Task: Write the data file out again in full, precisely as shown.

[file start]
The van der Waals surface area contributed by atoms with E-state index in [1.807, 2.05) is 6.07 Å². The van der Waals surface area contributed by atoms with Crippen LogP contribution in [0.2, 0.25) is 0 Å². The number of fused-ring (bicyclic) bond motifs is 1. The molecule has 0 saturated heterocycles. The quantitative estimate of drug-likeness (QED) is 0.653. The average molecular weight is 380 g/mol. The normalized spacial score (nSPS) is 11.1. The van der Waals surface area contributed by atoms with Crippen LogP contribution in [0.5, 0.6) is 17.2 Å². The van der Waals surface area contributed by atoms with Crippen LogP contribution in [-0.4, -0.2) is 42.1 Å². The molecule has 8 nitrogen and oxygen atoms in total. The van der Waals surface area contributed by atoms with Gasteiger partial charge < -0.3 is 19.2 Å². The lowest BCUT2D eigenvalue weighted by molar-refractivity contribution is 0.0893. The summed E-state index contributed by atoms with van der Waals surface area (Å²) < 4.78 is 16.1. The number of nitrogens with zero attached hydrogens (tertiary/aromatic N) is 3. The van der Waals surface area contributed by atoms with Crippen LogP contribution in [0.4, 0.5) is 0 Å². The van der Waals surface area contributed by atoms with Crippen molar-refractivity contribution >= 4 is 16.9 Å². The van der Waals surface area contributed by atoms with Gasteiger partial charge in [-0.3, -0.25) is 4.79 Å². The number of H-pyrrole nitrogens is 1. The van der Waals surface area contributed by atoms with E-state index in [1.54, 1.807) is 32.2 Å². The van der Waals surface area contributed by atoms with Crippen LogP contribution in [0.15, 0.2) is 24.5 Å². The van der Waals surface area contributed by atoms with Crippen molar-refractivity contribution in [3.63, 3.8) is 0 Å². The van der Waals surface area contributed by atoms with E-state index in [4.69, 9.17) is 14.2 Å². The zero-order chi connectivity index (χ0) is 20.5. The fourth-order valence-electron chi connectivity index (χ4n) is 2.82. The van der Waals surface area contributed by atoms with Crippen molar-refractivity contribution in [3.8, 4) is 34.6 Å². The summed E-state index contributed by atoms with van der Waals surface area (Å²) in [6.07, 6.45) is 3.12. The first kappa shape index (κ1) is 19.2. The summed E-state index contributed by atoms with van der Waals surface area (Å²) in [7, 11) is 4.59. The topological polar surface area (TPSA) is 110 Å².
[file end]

The van der Waals surface area contributed by atoms with E-state index in [1.807, 2.05) is 6.07 Å². The van der Waals surface area contributed by atoms with Crippen LogP contribution in [0.2, 0.25) is 0 Å². The number of fused-ring (bicyclic) bond motifs is 1. The molecule has 0 saturated heterocycles. The quantitative estimate of drug-likeness (QED) is 0.653. The average molecular weight is 380 g/mol. The normalized spacial score (nSPS) is 11.1. The van der Waals surface area contributed by atoms with Crippen LogP contribution in [0.5, 0.6) is 17.2 Å². The van der Waals surface area contributed by atoms with Crippen LogP contribution in [-0.4, -0.2) is 42.1 Å². The molecule has 8 nitrogen and oxygen atoms in total. The van der Waals surface area contributed by atoms with Gasteiger partial charge < -0.3 is 19.2 Å². The lowest BCUT2D eigenvalue weighted by molar-refractivity contribution is 0.0893. The summed E-state index contributed by atoms with van der Waals surface area (Å²) < 4.78 is 16.1. The number of nitrogens with zero attached hydrogens (tertiary/aromatic N) is 3. The van der Waals surface area contributed by atoms with Crippen LogP contribution in [0.4, 0.5) is 0 Å². The van der Waals surface area contributed by atoms with Crippen molar-refractivity contribution >= 4 is 16.9 Å². The van der Waals surface area contributed by atoms with Gasteiger partial charge in [-0.3, -0.25) is 4.79 Å². The number of H-pyrrole nitrogens is 1. The van der Waals surface area contributed by atoms with E-state index in [1.54, 1.807) is 32.2 Å². The van der Waals surface area contributed by atoms with Crippen LogP contribution in [0.15, 0.2) is 24.5 Å². The van der Waals surface area contributed by atoms with Crippen molar-refractivity contribution in [3.63, 3.8) is 0 Å². The van der Waals surface area contributed by atoms with E-state index in [4.69, 9.17) is 14.2 Å². The zero-order chi connectivity index (χ0) is 20.5. The fourth-order valence-electron chi connectivity index (χ4n) is 2.82. The van der Waals surface area contributed by atoms with Crippen molar-refractivity contribution in [3.8, 4) is 34.6 Å². The summed E-state index contributed by atoms with van der Waals surface area (Å²) in [6.07, 6.45) is 3.12. The first kappa shape index (κ1) is 19.2. The summed E-state index contributed by atoms with van der Waals surface area (Å²) in [7, 11) is 4.59. The topological polar surface area (TPSA) is 110 Å².